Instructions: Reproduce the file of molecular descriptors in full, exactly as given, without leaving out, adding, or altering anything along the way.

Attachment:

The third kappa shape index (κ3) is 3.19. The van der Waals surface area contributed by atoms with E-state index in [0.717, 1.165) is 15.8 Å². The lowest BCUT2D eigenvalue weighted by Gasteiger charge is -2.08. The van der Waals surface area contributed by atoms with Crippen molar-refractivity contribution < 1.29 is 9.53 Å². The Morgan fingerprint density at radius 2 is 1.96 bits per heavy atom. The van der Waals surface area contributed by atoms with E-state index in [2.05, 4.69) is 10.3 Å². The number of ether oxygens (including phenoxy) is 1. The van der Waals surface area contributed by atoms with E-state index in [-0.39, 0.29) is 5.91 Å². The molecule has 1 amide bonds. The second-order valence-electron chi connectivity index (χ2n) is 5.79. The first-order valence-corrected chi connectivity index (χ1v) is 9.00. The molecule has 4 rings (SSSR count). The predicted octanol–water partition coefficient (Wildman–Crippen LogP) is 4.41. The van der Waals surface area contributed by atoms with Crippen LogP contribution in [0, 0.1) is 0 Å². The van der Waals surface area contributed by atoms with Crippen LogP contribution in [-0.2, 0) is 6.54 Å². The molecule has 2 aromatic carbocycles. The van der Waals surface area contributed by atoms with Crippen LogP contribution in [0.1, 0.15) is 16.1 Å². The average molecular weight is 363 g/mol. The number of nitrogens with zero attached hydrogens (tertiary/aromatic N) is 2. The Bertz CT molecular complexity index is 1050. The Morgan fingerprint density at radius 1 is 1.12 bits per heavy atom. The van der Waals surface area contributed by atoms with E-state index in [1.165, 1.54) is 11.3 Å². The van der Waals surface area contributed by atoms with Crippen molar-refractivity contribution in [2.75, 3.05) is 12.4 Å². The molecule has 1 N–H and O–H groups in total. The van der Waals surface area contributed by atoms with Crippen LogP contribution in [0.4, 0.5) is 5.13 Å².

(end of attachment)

The third kappa shape index (κ3) is 3.19. The van der Waals surface area contributed by atoms with E-state index in [0.717, 1.165) is 15.8 Å². The lowest BCUT2D eigenvalue weighted by Gasteiger charge is -2.08. The van der Waals surface area contributed by atoms with Crippen molar-refractivity contribution < 1.29 is 9.53 Å². The Morgan fingerprint density at radius 2 is 1.96 bits per heavy atom. The van der Waals surface area contributed by atoms with E-state index in [2.05, 4.69) is 10.3 Å². The number of ether oxygens (including phenoxy) is 1. The van der Waals surface area contributed by atoms with E-state index in [-0.39, 0.29) is 5.91 Å². The molecule has 1 amide bonds. The second-order valence-electron chi connectivity index (χ2n) is 5.79. The first-order valence-corrected chi connectivity index (χ1v) is 9.00. The molecule has 4 rings (SSSR count). The predicted octanol–water partition coefficient (Wildman–Crippen LogP) is 4.41. The van der Waals surface area contributed by atoms with Crippen LogP contribution in [0, 0.1) is 0 Å². The van der Waals surface area contributed by atoms with Crippen LogP contribution in [-0.2, 0) is 6.54 Å². The molecule has 2 aromatic carbocycles. The van der Waals surface area contributed by atoms with Crippen LogP contribution in [0.1, 0.15) is 16.1 Å². The average molecular weight is 363 g/mol. The number of nitrogens with zero attached hydrogens (tertiary/aromatic N) is 2. The Bertz CT molecular complexity index is 1050. The Morgan fingerprint density at radius 1 is 1.12 bits per heavy atom. The van der Waals surface area contributed by atoms with E-state index in [1.165, 1.54) is 11.3 Å². The van der Waals surface area contributed by atoms with Crippen molar-refractivity contribution in [2.75, 3.05) is 12.4 Å². The molecule has 1 N–H and O–H groups in total. The van der Waals surface area contributed by atoms with Crippen LogP contribution in [0.4, 0.5) is 5.13 Å².